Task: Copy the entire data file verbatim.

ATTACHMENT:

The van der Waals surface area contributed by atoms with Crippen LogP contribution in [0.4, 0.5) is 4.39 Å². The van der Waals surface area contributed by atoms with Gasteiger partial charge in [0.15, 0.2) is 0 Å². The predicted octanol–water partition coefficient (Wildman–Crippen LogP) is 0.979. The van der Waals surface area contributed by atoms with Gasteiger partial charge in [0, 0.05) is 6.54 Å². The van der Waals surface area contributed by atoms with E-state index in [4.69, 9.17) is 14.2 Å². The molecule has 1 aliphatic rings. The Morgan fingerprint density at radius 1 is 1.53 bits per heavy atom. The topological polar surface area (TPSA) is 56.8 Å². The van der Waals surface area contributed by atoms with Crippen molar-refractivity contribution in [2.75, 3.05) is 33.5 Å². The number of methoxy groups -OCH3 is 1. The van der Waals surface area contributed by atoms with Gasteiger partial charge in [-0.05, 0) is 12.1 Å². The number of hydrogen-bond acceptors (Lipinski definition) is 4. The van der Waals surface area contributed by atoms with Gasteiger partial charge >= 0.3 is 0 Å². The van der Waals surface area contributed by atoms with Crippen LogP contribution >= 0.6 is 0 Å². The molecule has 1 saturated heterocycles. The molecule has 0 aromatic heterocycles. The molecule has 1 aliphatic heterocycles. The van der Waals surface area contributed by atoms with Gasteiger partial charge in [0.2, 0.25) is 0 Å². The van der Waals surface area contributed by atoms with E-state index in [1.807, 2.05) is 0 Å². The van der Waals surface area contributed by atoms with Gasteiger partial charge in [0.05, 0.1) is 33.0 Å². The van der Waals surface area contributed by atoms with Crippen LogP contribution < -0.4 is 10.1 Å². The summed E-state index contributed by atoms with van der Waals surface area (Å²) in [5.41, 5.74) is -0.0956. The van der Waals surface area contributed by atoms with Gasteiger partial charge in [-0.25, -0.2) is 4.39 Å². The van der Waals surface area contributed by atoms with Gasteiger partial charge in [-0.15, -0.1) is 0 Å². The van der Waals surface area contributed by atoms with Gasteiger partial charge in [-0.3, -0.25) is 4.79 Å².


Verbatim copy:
The van der Waals surface area contributed by atoms with Crippen LogP contribution in [0.4, 0.5) is 4.39 Å². The van der Waals surface area contributed by atoms with Gasteiger partial charge in [0.15, 0.2) is 0 Å². The predicted octanol–water partition coefficient (Wildman–Crippen LogP) is 0.979. The van der Waals surface area contributed by atoms with Gasteiger partial charge in [0, 0.05) is 6.54 Å². The van der Waals surface area contributed by atoms with E-state index in [4.69, 9.17) is 14.2 Å². The molecule has 1 aliphatic rings. The Morgan fingerprint density at radius 1 is 1.53 bits per heavy atom. The topological polar surface area (TPSA) is 56.8 Å². The van der Waals surface area contributed by atoms with Crippen molar-refractivity contribution in [2.75, 3.05) is 33.5 Å². The number of methoxy groups -OCH3 is 1. The van der Waals surface area contributed by atoms with Gasteiger partial charge in [-0.05, 0) is 12.1 Å². The number of hydrogen-bond acceptors (Lipinski definition) is 4. The van der Waals surface area contributed by atoms with Gasteiger partial charge >= 0.3 is 0 Å². The van der Waals surface area contributed by atoms with Crippen LogP contribution >= 0.6 is 0 Å². The molecule has 1 saturated heterocycles. The molecule has 0 aromatic heterocycles. The molecule has 1 aliphatic heterocycles. The van der Waals surface area contributed by atoms with Gasteiger partial charge in [0.2, 0.25) is 0 Å². The van der Waals surface area contributed by atoms with E-state index in [1.807, 2.05) is 0 Å². The van der Waals surface area contributed by atoms with Gasteiger partial charge in [0.05, 0.1) is 33.0 Å². The van der Waals surface area contributed by atoms with Crippen LogP contribution < -0.4 is 10.1 Å². The summed E-state index contributed by atoms with van der Waals surface area (Å²) in [5.41, 5.74) is -0.0956. The van der Waals surface area contributed by atoms with Gasteiger partial charge in [-0.25, -0.2) is 4.39 Å². The van der Waals surface area contributed by atoms with Gasteiger partial charge in [-0.15, -0.1) is 0 Å². The van der Waals surface area contributed by atoms with Gasteiger partial charge in [-0.3, -0.25) is 4.79 Å².